With respect to its Mac products, the Company believes the availability of third-party software applications and services depends in part on the developers’ perception and analysis of the relative benefits of developing, maintaining and upgrading such software for the Company’s products compared to Windows-based products. This analysis may be based on factors such as the market position of the Company and its products, the anticipated revenue that may be generated, expected future growth of Mac sales and the costs of developing such applications and services. If the Company’s minority share of the global personal computer market causes developers to question the Mac’s prospects, developers could be less inclined to develop or upgrade software for the Company’s Mac products and more inclined to devote their resources to developing and upgrading software for the larger Windows market.

With respect to iOS devices, the Company relies on the continued availability and development of compelling and innovative software applications, which are distributed through a single distribution channel, the App Store. iOS devices are subject to rapid technological change, and, if third-party developers are unable to or choose not to keep up with this pace of change, third-party applications might not successfully operate and may result in dissatisfied customers. As with applications for the Company’s Mac products, the availability and development of these applications also depend on developers’ perceptions and analysis of the relative benefits of developing, maintaining or upgrading software for the Company’s iOS devices rather than its competitors’ platforms, such as Android. If developers focus their efforts on these competing platforms, the availability and quality of applications for the Company’s iOS devices may suffer.

The Company relies on access to third-party intellectual property, which may not be available to the Company on commercially reasonable terms or at all.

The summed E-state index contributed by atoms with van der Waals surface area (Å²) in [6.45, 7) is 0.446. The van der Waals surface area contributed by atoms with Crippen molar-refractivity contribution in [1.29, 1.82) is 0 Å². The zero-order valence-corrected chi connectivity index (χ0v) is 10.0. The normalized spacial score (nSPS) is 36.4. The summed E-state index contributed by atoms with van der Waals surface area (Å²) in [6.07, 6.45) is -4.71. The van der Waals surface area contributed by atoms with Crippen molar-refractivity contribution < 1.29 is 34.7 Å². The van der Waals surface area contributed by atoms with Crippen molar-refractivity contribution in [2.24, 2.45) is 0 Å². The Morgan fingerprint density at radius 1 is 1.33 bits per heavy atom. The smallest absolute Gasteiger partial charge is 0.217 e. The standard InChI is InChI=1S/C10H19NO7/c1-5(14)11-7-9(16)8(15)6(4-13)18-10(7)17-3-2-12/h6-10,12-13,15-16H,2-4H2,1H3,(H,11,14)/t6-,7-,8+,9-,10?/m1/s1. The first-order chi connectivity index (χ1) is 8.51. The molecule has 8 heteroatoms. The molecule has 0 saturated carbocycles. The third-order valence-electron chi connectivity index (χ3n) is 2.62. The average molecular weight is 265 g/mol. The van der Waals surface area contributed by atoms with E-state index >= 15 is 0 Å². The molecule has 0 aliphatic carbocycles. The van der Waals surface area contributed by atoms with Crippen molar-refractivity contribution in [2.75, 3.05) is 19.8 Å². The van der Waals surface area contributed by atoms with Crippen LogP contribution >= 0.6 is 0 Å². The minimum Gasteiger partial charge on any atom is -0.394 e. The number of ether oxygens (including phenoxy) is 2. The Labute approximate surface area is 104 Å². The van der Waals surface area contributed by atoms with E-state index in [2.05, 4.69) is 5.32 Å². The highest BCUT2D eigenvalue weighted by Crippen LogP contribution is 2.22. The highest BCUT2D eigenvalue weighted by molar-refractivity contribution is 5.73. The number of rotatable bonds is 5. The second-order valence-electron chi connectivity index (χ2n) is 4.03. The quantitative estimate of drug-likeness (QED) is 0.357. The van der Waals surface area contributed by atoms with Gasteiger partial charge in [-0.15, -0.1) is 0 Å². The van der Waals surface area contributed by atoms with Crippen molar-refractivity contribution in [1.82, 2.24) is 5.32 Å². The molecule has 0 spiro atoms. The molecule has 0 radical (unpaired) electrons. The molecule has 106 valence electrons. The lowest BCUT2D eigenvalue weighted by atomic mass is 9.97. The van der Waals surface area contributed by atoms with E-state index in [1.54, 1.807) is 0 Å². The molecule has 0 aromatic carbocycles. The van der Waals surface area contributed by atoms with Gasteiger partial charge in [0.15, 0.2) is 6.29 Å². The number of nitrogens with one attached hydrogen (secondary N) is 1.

Many of the Company’s products include third-party intellectual property, which requires licenses from those third parties. Based on past experience and industry practice, the Company believes such licenses generally can be obtained on reasonable terms. There is, however, no assurance that the necessary licenses can be obtained on acceptable terms or at all. Failure to obtain the right to use third-party intellectual property, or to use such intellectual property on commercially reasonable terms, could preclude the Company from selling certain products or otherwise have a material adverse impact on the Company’s financial condition and operating results.

The Company could be impacted by unfavorable results of legal proceedings, such as being found to have infringed on intellectual property rights.

The Company is subject to various legal proceedings and claims that have not yet been fully resolved and that have arisen in the ordinary course of business, and additional claims may arise in the future.

For example, technology companies, including many of the Company’s competitors, frequently enter into litigation based on allegations of patent infringement or other violations of intellectual property rights. In addition, patent holding companies seek to monetize patents they have purchased or otherwise obtained. As the Company has grown, the intellectual property rights claims against it have increased and may continue to increase. In particular, the Company’s cellular enabled products compete with products from mobile communication and media device companies that hold significant patent portfolios, and the number of patent claims against the Company has significantly increased. The Company is vigorously defending infringement actions in courts in a number of U.S. jurisdictions and before the U.S. International Trade Commission, as well as internationally in various countries. The plaintiffs in these actions frequently seek injunctions and substantial damages.